What is your favorite part of the job?

What I truly cherish about being a Snowbird pilot is that for every mission we strive to learn from our mistakes. The constructive criticism that we provide one another is crucial as it not only betters our individual skill sets but it bonds us as a team to effectively fly as a Moreover, I am and always have been passionate i.e addicted to the mental aspect of competing. The combination of mental factors such as preparation, visualisation, coordination and anticipation are key components when striving to accomplish peak performance. It is clear to me that the best part of my job is that constant mental challenge.

Do you have any future goals in aviation?

I am very optimistic with respect to my future within the RCAF, in that, there are so many opportunities yet to be discovered and I look forward to progressing through I also have a keen interest in diversifying my aviation experiences and skill sets with respect to other aerobatic aircraft. Recently, I was afforded the opportunity to fly with the legendary Wayne Handley in California in an Extra 300L. I was completely hooked as soon as the engine started (LOL) because it became immediately apparent that the mental fortitude required within the precision aviation world is very similar to the training I am experiencing in becoming a Snowbird pilot. This is something for which I thrive.

What do you do in your spare time?

I like to say that I love everything that has two wheels, three if it comes with wings. I was introduced to motocross when I was 14 year old and looking back, I realized now that it taught me a lot with respect to the mental aptitude required to progress and stay safe in the sport. I also absolutely love travelling and

What are some of the ways you are helping women get their start in aviation?

I am particularly excited about the opportunity given with the Snowbirds to travel around and meet the people of North America to share my passion. I know what it did to me when I saw Maryse and I fully intend in being the most accessible I can be for anyone to share what I have I realize now that the smallest details in my life made the bigger impact and with the Women in Aviation Week coming up, I hope I can make a difference. I like being involved with the conferences Canadian Women in Aviation held every two year and Girls Fly too held in Abbotsford every year. It is always such an incredible feeling to see all these successful women gathered together.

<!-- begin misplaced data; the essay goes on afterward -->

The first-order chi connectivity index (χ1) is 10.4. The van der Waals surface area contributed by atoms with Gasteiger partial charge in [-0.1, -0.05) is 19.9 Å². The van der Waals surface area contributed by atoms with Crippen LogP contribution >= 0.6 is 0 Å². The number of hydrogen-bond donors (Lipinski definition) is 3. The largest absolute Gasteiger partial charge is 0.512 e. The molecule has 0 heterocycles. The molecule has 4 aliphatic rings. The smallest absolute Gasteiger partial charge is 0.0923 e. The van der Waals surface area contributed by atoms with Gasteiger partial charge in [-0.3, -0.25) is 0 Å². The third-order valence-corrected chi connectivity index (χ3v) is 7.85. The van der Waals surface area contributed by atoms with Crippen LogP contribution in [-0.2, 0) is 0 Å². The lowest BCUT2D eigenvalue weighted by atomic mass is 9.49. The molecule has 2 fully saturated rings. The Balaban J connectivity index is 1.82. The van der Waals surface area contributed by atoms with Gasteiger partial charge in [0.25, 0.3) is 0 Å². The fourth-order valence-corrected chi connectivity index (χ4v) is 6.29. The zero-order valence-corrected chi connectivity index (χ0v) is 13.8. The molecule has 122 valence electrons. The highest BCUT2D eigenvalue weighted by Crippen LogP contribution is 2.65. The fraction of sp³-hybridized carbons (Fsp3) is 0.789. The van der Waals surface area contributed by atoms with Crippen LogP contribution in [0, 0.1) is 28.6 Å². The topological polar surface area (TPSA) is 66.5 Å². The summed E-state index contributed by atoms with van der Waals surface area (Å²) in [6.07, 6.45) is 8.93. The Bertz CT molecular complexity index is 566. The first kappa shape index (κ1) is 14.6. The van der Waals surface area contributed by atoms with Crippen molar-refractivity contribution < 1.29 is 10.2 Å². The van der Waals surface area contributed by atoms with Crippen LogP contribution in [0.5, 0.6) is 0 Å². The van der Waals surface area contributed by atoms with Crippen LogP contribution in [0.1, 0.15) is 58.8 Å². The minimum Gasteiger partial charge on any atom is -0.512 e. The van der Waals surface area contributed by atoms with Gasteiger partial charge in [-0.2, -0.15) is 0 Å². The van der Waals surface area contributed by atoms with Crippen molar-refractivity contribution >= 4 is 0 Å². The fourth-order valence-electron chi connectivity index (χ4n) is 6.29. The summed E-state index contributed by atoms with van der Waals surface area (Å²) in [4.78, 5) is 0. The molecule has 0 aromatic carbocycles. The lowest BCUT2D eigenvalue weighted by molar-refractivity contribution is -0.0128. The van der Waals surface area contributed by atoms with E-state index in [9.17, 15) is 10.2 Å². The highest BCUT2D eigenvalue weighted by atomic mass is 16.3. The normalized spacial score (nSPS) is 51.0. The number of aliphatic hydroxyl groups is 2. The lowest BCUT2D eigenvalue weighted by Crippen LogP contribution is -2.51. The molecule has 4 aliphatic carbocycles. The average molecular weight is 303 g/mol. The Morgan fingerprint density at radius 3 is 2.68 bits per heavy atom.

What does COPA mean to you? What are some ways the organization might help women get their start in aviation?

I am particularly proud to say that my parents started being member of COPA in One thing I remember are the magazines that would be in the house and piqued my curiosity. One of the greatest thing about COPA for me is that it centralized the information for Canadian aviation from Coast to Coast. It is also clear to me that the association has every Canadian pilot’s best interest in mind and keeps innovating.[/vc_column_text][vc_row_inner][vc_column_inner width=”1/2″][vc_icon icon_fontawesome=”fa fa-instagram” align=”right” link=”url:https%3A%2F%2Fwww.instagram.com%2Fsarkev2_5%2F|title:Follow%20Sarah%20on%20Instagram|target:%20_blank|”][/vc_column_inner][vc_column_inner width=”1/2″][vc_column_text]

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Member Profile: Jackson Sisters


Women of Aviation Worldwide Week Member Profile: Jackson Sisters

March 5-11 is Women of Aviation Worldwide Week. COPA is proud to support this and the many other initiatives that work tirelessly to promote women’s involvement in all different aspects of the aviation industry. Each day during WOAW week, we are profiling a COPA member who is promoting aviation in her own area of the industry.

Today’s WOAW member profile is the Jackson sisters – Vanessa, Sam, and Elly from BC, who are pursuing their goals as commercial pilots. We asked each what inspired them to get involved in aviation, about her plans for the future, and how she sees COPA’s role in aviation:

What Inspired You to Get Involved in Aviation

EJ: I grew up around airplanes thanks to my dad; I distinctly remember trips to Arizona and Disneyland sitting in the back seat of a Centurion when I was 6 years old. I guess you could say it was only a matter of time, although it was only recently I decided I wanted to pursue it as a career. My dad has been a huge influence and he even got his instructor rating to teach my younger sister and myself as well as we learned to fly on the C177 that my family owned.